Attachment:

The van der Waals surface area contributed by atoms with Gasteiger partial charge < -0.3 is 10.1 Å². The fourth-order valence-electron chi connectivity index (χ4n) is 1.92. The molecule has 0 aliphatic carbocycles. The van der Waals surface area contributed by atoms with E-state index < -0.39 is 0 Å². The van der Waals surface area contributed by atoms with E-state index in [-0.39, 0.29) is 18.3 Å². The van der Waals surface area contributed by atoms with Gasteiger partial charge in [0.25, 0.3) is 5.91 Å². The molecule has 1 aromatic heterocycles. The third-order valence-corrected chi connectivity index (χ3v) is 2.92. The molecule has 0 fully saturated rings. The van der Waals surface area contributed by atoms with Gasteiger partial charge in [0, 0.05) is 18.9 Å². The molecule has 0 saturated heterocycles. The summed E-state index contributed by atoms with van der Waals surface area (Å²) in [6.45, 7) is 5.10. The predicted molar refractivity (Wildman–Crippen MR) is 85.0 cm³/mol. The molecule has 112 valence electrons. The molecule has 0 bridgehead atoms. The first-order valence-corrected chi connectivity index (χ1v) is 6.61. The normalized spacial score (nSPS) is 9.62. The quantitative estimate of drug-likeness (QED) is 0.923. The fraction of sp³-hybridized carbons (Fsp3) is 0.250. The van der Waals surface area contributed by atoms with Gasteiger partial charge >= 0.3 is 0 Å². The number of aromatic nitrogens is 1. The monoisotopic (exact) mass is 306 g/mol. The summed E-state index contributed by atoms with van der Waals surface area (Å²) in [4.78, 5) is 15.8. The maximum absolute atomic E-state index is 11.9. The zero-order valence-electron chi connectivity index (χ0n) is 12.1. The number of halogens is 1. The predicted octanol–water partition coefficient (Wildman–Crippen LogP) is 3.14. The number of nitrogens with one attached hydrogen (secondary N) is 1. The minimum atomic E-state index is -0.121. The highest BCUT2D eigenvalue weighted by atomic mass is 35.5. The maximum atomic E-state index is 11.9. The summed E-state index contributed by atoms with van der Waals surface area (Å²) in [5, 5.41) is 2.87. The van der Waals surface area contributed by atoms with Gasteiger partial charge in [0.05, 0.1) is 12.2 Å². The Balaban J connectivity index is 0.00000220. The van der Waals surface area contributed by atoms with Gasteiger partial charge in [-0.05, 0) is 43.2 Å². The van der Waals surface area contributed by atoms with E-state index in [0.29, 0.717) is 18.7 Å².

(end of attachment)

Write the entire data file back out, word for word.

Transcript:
The van der Waals surface area contributed by atoms with Gasteiger partial charge < -0.3 is 10.1 Å². The fourth-order valence-electron chi connectivity index (χ4n) is 1.92. The molecule has 0 aliphatic carbocycles. The van der Waals surface area contributed by atoms with E-state index < -0.39 is 0 Å². The van der Waals surface area contributed by atoms with E-state index in [-0.39, 0.29) is 18.3 Å². The van der Waals surface area contributed by atoms with Gasteiger partial charge in [0.25, 0.3) is 5.91 Å². The molecule has 1 aromatic heterocycles. The third-order valence-corrected chi connectivity index (χ3v) is 2.92. The molecule has 0 fully saturated rings. The van der Waals surface area contributed by atoms with Gasteiger partial charge in [0, 0.05) is 18.9 Å². The molecule has 0 saturated heterocycles. The summed E-state index contributed by atoms with van der Waals surface area (Å²) in [6.45, 7) is 5.10. The predicted molar refractivity (Wildman–Crippen MR) is 85.0 cm³/mol. The molecule has 112 valence electrons. The molecule has 0 bridgehead atoms. The first-order valence-corrected chi connectivity index (χ1v) is 6.61. The normalized spacial score (nSPS) is 9.62. The quantitative estimate of drug-likeness (QED) is 0.923. The fraction of sp³-hybridized carbons (Fsp3) is 0.250. The van der Waals surface area contributed by atoms with Gasteiger partial charge >= 0.3 is 0 Å². The number of aromatic nitrogens is 1. The monoisotopic (exact) mass is 306 g/mol. The summed E-state index contributed by atoms with van der Waals surface area (Å²) in [4.78, 5) is 15.8. The maximum absolute atomic E-state index is 11.9. The zero-order valence-electron chi connectivity index (χ0n) is 12.1. The number of halogens is 1. The predicted octanol–water partition coefficient (Wildman–Crippen LogP) is 3.14. The number of nitrogens with one attached hydrogen (secondary N) is 1. The minimum atomic E-state index is -0.121. The highest BCUT2D eigenvalue weighted by atomic mass is 35.5. The maximum atomic E-state index is 11.9. The summed E-state index contributed by atoms with van der Waals surface area (Å²) in [5, 5.41) is 2.87. The van der Waals surface area contributed by atoms with Gasteiger partial charge in [0.05, 0.1) is 12.2 Å². The Balaban J connectivity index is 0.00000220. The van der Waals surface area contributed by atoms with Gasteiger partial charge in [-0.05, 0) is 43.2 Å². The van der Waals surface area contributed by atoms with E-state index in [0.29, 0.717) is 18.7 Å².